One of the fundamental accounting conceptsis that of debit and credit. At the core of theteaching of accounting, it is invariably part of ones learning experience and, as such, oftenassociated with painful learning moments. Infact, few terms turn out to be as deceptive asdebit and credit whose lay meaning, whichwe all easily understand, has little to do with itsaccounting signification. This author surmisesthat some of the difficulties encountered bystudents and the often-made claim that neither
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the training nor the education are satisfactory -may also have to do with some of the textbooksapproach to it, which often fails to emphasize itsunderlying principles, as will be shown in partone.
Solely teaching accounting methods hasmerits only to the extent that it is combined witha presentation of the underlying principlesthemselves. It is critical indeed that teaching notmerely come down to technical acquisition andengenders instead educationally developedindividuals with a sophisticated capacity toenquire, reason, conceptualize and evaluate(Gray, 1994). While, for didactic purposes, thispaper will focus on debit and credit, theapproach advocated by Gray should apply acrossthe board to all accounting principles if studentsare not to experience intellectual and moralatrophy (McPhail, 1996).
Looking back at the origins of the debit/creditconcepts through the prism of negative numbers,parts two and three will thus elaborate on itsdevelopment and expound its underlyingprinciples. Part four will then address the issueof why the terms debit and credit are usedand at the implications thereof. This paper willconclude by reiterating the need for a teachingapproach that incorporates the vast accountinglore that of debit and credit in particular - as itwill enhance autonomous thinking, ensure fullcomprehension of the material, and provide abroader perspective on the subject matter.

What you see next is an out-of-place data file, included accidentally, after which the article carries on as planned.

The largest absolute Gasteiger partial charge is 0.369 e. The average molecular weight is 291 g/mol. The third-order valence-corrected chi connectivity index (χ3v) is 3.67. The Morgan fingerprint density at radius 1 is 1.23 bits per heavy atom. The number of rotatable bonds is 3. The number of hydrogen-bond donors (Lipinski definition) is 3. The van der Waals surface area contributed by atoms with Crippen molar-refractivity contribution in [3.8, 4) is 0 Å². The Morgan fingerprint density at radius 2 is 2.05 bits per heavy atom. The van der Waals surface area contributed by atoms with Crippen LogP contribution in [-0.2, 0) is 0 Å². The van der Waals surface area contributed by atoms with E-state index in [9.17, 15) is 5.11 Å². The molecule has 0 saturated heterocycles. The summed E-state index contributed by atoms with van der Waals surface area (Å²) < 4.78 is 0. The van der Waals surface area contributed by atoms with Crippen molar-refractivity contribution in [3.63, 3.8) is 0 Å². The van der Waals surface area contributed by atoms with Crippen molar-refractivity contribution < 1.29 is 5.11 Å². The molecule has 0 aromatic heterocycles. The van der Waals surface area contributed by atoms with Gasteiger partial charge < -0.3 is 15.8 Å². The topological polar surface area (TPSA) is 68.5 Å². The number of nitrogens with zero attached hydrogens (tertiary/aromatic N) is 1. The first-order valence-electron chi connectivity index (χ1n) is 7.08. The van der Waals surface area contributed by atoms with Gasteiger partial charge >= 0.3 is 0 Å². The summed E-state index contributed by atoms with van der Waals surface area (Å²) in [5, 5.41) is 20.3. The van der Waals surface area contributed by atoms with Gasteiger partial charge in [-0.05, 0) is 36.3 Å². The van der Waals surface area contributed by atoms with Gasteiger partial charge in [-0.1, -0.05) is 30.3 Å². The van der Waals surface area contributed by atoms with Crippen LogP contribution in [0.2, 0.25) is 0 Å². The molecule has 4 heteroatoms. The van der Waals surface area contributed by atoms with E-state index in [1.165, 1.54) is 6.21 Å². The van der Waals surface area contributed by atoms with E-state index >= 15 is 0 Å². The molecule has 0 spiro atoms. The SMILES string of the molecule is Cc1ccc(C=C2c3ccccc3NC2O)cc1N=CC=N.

1. Introducing the Concepts of Debit and CreditLets start with some excerpts from
accounting textbooks on the notions of debitand credit. In response to the question whatare debits and credits? one book stated, forinstance, that accountants use these termssimply to describe the left and right sides of aledger account. An amount recorded on the leftside of a ledger account is called a debit or adebit entry. Conversely, an amount entered onthe right side of an account is called a credit or acredit entry (Meigs, 1990). Such pragmatic,directional references to explain a sophisticated -
and central - accounting concept are not isolatedand in fact appear in a number of textbooks. Inone of those, for example, it is stipulated thatthe terms debit means left, and credit meansright. They are commonly abbreviated as Dr . fordebit and Cr. for credit. These terms aresupposed to be directional signals: they indicatewhich side of a T account a number will berecorded on. Entering an amount on the left sideof an account is called debiting the account;making an entry on the right side, crediting theaccount (Weygandt, 2006).